Who is Jimmy McGill? He’s a very good con man, and he’s a very smart lawyer. He wants to please people; he wants people to be proud of him. Having focused all his energies on making Chuck proud of him, and failing (because the game was rigged–Chuck was never going to be proud of him), he’s now focusing his attention on Kim. Kim must be proud of him. But whether because he doesn’t trust himself, or because he has ADD and/or just doesn’t have the patience, he wants to do things the con man way. He wants fast, loud, and spectacular.

You and I both know you can do this job, but please you just have to do it right.

I’m going with “doesn’t trust himself”, at least in part, and I’m concluding that because of the scene with the video. Jimmy made a good commercial, although, given the mesothelioma commercial, and the conversation about long hours in meetings debating the swirl, it’s doubtful the partners would have signed off. But Jimmy, who sells everything spectacularly, was too scared to try. Too scared to confront Cliff, too scared to confront Kim, he is glib only when he’s sure he’s on top.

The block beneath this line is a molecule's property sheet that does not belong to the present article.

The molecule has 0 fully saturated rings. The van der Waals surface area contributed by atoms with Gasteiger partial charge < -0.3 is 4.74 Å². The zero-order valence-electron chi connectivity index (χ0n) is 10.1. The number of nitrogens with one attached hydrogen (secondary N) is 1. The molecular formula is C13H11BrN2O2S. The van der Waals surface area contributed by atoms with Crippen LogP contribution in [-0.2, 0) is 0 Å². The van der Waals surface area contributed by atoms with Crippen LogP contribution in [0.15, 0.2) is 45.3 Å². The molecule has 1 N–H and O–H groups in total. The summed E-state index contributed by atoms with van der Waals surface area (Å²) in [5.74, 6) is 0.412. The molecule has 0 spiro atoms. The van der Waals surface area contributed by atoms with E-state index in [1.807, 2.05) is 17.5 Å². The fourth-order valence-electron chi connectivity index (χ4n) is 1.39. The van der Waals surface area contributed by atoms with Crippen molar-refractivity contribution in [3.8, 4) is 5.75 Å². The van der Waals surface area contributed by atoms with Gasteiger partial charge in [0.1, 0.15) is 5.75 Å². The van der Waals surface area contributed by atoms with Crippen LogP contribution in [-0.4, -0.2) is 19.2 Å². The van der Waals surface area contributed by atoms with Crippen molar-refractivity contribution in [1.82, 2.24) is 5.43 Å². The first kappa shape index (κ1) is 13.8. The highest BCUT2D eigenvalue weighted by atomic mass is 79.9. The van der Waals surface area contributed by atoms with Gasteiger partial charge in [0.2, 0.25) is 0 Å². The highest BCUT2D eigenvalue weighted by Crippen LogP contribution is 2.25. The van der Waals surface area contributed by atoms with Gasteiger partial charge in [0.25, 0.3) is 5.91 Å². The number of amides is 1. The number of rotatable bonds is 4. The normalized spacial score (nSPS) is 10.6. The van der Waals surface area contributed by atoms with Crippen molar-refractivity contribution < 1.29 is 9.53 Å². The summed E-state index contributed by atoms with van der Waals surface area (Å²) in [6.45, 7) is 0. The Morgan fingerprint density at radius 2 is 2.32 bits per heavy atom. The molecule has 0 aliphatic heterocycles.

Amarillo is a move-pieces-on-the-board episode, not a lot of thrills or sharp interest, although it was plenty good enough.

Here’s the big question of the night: Is Mike’s daughter-in-law suffering from post-traumatic stress, or is she faking?

Here’s some bullet points for you:

  • Am I crazy, or is “the highly lucrative, creatively rewarding field of advertising” a Mad Men reference?
  • Mike’s eating a pimento cheese sandwich in the stakeout scene. It’s the caviar of the South.
  • Jimmy and Kim are watching Ice Station Zebra.